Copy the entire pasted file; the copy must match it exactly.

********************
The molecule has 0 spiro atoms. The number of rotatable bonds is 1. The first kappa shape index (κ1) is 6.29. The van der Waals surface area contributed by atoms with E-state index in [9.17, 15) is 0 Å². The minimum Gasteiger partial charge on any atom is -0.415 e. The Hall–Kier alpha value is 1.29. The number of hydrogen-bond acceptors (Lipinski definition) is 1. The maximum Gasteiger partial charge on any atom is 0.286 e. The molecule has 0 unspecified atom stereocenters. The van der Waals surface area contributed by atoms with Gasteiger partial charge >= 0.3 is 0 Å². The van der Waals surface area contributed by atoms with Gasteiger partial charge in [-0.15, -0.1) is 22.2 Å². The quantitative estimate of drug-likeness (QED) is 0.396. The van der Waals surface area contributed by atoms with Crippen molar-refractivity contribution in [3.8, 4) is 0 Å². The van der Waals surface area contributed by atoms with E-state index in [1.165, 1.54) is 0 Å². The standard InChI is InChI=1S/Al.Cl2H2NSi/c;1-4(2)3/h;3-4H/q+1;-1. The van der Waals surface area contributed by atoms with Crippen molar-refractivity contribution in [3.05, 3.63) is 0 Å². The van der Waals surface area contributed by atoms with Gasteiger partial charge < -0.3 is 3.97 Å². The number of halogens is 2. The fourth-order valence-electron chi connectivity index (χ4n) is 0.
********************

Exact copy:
The molecule has 0 spiro atoms. The number of rotatable bonds is 1. The first kappa shape index (κ1) is 6.29. The van der Waals surface area contributed by atoms with E-state index in [9.17, 15) is 0 Å². The minimum Gasteiger partial charge on any atom is -0.415 e. The Hall–Kier alpha value is 1.29. The number of hydrogen-bond acceptors (Lipinski definition) is 1. The maximum Gasteiger partial charge on any atom is 0.286 e. The molecule has 0 unspecified atom stereocenters. The van der Waals surface area contributed by atoms with Gasteiger partial charge >= 0.3 is 0 Å². The van der Waals surface area contributed by atoms with Gasteiger partial charge in [-0.15, -0.1) is 22.2 Å². The quantitative estimate of drug-likeness (QED) is 0.396. The van der Waals surface area contributed by atoms with Crippen molar-refractivity contribution in [3.8, 4) is 0 Å². The van der Waals surface area contributed by atoms with E-state index in [1.165, 1.54) is 0 Å². The standard InChI is InChI=1S/Al.Cl2H2NSi/c;1-4(2)3/h;3-4H/q+1;-1. The van der Waals surface area contributed by atoms with Crippen molar-refractivity contribution in [3.05, 3.63) is 0 Å². The van der Waals surface area contributed by atoms with Gasteiger partial charge < -0.3 is 3.97 Å². The number of halogens is 2. The fourth-order valence-electron chi connectivity index (χ4n) is 0.